Addressing youth unemployment requires reform of workplace relations policies

teenage_unemployment_Feb15

Youth unemployment has re-emerged as a significant problem in recent years (see chart above), partly as a result of the general economic sluggishness since the financial crisis. Also, Australia’s inflexible workplace relations regulations are likely playing a role, and youth unemployment would be lower with a more flexible regime. Workplace relations is a big issue for Queensland businesses. Regarding a joint submission with other industry bodies to the Productivity Commission’s workplace relations inquiry, Nick Behrens from CCIQ commented (see Qld industry bodies join to call for IR overhaul):

“This will be the biggest issue for businesses for 2015…We have to move away from a regime that seeks to protect employees against the worst case of the employer – to the detriment of the vast majority who do the right thing by their workers.”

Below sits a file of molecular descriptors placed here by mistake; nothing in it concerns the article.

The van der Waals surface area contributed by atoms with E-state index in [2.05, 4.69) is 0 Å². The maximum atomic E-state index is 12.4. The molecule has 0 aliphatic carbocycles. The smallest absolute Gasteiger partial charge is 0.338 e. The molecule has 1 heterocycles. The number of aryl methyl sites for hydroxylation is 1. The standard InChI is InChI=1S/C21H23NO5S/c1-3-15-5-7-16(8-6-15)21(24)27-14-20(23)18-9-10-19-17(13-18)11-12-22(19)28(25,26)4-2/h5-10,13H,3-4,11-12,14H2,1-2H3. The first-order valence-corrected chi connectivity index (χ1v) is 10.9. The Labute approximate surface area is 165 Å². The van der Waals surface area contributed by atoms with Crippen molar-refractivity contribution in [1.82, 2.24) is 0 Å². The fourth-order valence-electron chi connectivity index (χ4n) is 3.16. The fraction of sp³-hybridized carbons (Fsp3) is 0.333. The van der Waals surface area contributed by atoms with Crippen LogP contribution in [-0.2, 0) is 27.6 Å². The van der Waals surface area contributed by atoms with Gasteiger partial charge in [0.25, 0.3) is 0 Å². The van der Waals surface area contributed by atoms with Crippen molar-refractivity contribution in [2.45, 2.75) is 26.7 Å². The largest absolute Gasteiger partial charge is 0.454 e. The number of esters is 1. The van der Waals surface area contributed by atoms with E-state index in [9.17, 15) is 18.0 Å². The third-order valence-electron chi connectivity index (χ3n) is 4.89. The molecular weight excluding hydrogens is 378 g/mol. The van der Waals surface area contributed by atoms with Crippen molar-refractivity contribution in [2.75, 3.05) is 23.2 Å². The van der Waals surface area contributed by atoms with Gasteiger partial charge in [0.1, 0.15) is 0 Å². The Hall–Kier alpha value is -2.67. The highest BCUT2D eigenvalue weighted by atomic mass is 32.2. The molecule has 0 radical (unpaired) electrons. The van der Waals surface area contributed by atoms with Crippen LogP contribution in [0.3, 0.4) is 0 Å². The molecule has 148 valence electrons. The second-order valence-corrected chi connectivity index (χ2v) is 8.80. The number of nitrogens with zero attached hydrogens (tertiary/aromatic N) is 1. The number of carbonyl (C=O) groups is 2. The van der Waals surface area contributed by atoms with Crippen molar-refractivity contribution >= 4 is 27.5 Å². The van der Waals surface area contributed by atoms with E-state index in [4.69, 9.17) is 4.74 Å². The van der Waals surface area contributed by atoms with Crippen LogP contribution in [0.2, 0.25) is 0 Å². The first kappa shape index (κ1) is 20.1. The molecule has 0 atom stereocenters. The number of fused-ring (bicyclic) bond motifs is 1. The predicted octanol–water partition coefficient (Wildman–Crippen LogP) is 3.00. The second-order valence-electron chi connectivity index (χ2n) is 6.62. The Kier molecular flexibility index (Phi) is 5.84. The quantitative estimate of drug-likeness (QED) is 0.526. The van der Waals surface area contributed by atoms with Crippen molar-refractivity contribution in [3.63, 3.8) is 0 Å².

I’ve previously commented on the youth employment boost that could come from deregulation in a number of areas:

Reduce youth unemployment through improved regulation – e.g. of penalty rates, taxis

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